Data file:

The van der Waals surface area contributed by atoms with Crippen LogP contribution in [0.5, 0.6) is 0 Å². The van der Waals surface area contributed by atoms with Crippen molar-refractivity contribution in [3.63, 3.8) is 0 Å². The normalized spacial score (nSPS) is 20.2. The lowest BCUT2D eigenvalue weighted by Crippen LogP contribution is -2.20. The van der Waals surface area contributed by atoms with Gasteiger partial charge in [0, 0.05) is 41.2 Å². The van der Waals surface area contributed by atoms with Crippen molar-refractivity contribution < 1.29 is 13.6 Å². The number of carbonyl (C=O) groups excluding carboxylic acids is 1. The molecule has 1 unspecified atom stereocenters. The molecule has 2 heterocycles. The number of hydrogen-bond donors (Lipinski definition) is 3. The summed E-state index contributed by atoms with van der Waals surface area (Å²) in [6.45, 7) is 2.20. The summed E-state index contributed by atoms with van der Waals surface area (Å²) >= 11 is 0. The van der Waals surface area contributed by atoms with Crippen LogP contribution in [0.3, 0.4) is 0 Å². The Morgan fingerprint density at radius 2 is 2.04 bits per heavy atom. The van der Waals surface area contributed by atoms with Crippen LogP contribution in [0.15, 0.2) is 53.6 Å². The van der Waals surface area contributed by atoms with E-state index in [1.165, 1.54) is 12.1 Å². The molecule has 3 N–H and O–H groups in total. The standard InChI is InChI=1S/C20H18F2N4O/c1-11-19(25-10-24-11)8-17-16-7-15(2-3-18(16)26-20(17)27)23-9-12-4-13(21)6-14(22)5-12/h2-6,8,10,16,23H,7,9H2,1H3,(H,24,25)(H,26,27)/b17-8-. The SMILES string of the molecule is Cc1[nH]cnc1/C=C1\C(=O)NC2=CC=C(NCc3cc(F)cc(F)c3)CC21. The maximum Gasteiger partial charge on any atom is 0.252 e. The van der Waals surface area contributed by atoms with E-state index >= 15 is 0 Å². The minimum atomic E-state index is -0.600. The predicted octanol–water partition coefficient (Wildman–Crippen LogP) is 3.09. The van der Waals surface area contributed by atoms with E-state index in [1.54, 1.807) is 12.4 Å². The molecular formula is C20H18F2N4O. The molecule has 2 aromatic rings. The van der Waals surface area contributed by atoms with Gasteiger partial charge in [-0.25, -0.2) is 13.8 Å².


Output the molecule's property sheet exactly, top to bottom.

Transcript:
The van der Waals surface area contributed by atoms with Crippen LogP contribution in [0.5, 0.6) is 0 Å². The van der Waals surface area contributed by atoms with Crippen molar-refractivity contribution in [3.63, 3.8) is 0 Å². The normalized spacial score (nSPS) is 20.2. The lowest BCUT2D eigenvalue weighted by Crippen LogP contribution is -2.20. The van der Waals surface area contributed by atoms with Gasteiger partial charge in [0, 0.05) is 41.2 Å². The van der Waals surface area contributed by atoms with Crippen molar-refractivity contribution < 1.29 is 13.6 Å². The number of carbonyl (C=O) groups excluding carboxylic acids is 1. The molecule has 1 unspecified atom stereocenters. The molecule has 2 heterocycles. The number of hydrogen-bond donors (Lipinski definition) is 3. The summed E-state index contributed by atoms with van der Waals surface area (Å²) in [6.45, 7) is 2.20. The summed E-state index contributed by atoms with van der Waals surface area (Å²) >= 11 is 0. The van der Waals surface area contributed by atoms with Crippen LogP contribution in [0.3, 0.4) is 0 Å². The Morgan fingerprint density at radius 2 is 2.04 bits per heavy atom. The van der Waals surface area contributed by atoms with Crippen LogP contribution in [0.15, 0.2) is 53.6 Å². The van der Waals surface area contributed by atoms with E-state index in [1.165, 1.54) is 12.1 Å². The molecule has 3 N–H and O–H groups in total. The standard InChI is InChI=1S/C20H18F2N4O/c1-11-19(25-10-24-11)8-17-16-7-15(2-3-18(16)26-20(17)27)23-9-12-4-13(21)6-14(22)5-12/h2-6,8,10,16,23H,7,9H2,1H3,(H,24,25)(H,26,27)/b17-8-. The SMILES string of the molecule is Cc1[nH]cnc1/C=C1\C(=O)NC2=CC=C(NCc3cc(F)cc(F)c3)CC21. The maximum Gasteiger partial charge on any atom is 0.252 e. The van der Waals surface area contributed by atoms with E-state index >= 15 is 0 Å². The minimum atomic E-state index is -0.600. The predicted octanol–water partition coefficient (Wildman–Crippen LogP) is 3.09. The van der Waals surface area contributed by atoms with E-state index in [1.54, 1.807) is 12.4 Å². The molecular formula is C20H18F2N4O. The molecule has 2 aromatic rings. The van der Waals surface area contributed by atoms with Gasteiger partial charge in [-0.25, -0.2) is 13.8 Å².